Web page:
George E. Heidorn

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Dictionaries are rich sources of detailed semantic information, but in order to use the information for natural language processing, it must be organized systematically. This paper describes automatic and semi-automatic procedures for extracting and organizing semantic fea= ture information implicit in dictionary definitions. Two head-finding heuristics are(More)
Processing syntactically i l l-formed language is an important mission of the EPISTLE system, l l l formed input is treated by this system in various ways. Misspellings are highlighted by a standard spelling checker; syntactic errors are detected and corrections are suggested; and stylistic infelicities are called to the user's attention. Central to the(More)
A technique is descr ibed for pe r fo rming fitted pars ing . Af ter the rules of a more convent ional syntac t ic g r ammar are unable to produce a parse for an input s tr ing, this technique can be used to produce a reasonable approx imate parse that can serve as input to the remain ing s tages of processing. The paper descr ibes how f i t ted pars ing is(More)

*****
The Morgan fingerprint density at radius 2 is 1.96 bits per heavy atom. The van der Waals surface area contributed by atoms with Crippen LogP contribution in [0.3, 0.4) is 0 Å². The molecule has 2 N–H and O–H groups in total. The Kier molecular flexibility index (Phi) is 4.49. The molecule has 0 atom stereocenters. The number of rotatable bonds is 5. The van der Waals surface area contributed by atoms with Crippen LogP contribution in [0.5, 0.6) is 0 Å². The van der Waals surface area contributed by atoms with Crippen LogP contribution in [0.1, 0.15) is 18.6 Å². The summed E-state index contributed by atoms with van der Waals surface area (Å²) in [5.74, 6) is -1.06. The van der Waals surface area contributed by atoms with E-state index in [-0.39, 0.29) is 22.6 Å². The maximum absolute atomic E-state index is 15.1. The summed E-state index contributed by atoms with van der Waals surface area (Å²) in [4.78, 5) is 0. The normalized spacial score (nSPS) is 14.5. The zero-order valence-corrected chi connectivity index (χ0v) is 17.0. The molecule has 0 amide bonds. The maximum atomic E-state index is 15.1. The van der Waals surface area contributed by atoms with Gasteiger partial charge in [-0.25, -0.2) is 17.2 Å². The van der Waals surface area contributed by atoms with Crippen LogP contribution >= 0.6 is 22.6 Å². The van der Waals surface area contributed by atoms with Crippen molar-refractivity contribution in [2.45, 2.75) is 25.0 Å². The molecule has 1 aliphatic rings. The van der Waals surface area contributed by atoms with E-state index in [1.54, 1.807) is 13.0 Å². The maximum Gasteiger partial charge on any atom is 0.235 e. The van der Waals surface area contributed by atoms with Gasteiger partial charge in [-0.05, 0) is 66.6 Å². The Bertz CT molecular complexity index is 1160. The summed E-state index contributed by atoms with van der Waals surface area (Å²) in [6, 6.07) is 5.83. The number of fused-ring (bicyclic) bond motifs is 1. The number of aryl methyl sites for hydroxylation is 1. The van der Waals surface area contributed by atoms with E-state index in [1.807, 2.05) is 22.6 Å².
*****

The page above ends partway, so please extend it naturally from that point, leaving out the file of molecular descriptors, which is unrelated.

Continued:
gent” functions for processing business correspondence and other texts in an ofice environment. This paper focuses on the initial objectives of the system: critiquing written material on points of grammar and style. The overall system is described, with some details of the implementation, the us r interface, and the three l vels of processing, especially(More)
The experimental EPISTLE system is ultimately intended to provide office workers with intelligent applications for the processing of natural language text, particularly business correspondence. A variety of possible critiques of textual material are identified in this paper, but the discussion focuses on the system's capability to detect several classes of(More)